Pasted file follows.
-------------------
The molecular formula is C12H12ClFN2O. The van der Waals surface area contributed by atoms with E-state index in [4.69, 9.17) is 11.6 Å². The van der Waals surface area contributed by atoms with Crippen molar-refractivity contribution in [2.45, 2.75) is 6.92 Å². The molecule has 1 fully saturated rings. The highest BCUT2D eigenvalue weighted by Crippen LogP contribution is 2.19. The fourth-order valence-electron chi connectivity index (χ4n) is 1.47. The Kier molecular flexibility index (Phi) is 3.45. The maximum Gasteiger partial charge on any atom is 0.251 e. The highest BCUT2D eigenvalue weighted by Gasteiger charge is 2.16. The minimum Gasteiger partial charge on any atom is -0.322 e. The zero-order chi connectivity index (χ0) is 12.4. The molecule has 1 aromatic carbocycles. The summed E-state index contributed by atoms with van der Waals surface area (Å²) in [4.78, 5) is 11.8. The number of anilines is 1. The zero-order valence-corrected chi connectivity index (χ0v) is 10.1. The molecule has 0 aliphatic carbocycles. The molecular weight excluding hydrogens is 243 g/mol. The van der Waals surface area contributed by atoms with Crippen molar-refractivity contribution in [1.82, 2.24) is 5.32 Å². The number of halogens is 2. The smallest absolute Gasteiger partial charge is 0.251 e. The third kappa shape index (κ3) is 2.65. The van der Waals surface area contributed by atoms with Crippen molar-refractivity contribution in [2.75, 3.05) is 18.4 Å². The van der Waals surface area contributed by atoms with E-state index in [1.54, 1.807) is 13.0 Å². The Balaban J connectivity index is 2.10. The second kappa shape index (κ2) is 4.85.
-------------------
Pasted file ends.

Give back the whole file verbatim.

The molecular formula is C12H12ClFN2O. The van der Waals surface area contributed by atoms with E-state index in [4.69, 9.17) is 11.6 Å². The van der Waals surface area contributed by atoms with Crippen molar-refractivity contribution in [2.45, 2.75) is 6.92 Å². The molecule has 1 fully saturated rings. The highest BCUT2D eigenvalue weighted by Crippen LogP contribution is 2.19. The fourth-order valence-electron chi connectivity index (χ4n) is 1.47. The Kier molecular flexibility index (Phi) is 3.45. The maximum Gasteiger partial charge on any atom is 0.251 e. The highest BCUT2D eigenvalue weighted by Gasteiger charge is 2.16. The minimum Gasteiger partial charge on any atom is -0.322 e. The zero-order chi connectivity index (χ0) is 12.4. The molecule has 1 aromatic carbocycles. The summed E-state index contributed by atoms with van der Waals surface area (Å²) in [4.78, 5) is 11.8. The number of anilines is 1. The zero-order valence-corrected chi connectivity index (χ0v) is 10.1. The molecule has 0 aliphatic carbocycles. The molecular weight excluding hydrogens is 243 g/mol. The van der Waals surface area contributed by atoms with Crippen molar-refractivity contribution in [1.82, 2.24) is 5.32 Å². The number of halogens is 2. The smallest absolute Gasteiger partial charge is 0.251 e. The third kappa shape index (κ3) is 2.65. The van der Waals surface area contributed by atoms with Crippen molar-refractivity contribution in [2.75, 3.05) is 18.4 Å². The van der Waals surface area contributed by atoms with E-state index in [1.54, 1.807) is 13.0 Å². The Balaban J connectivity index is 2.10. The second kappa shape index (κ2) is 4.85.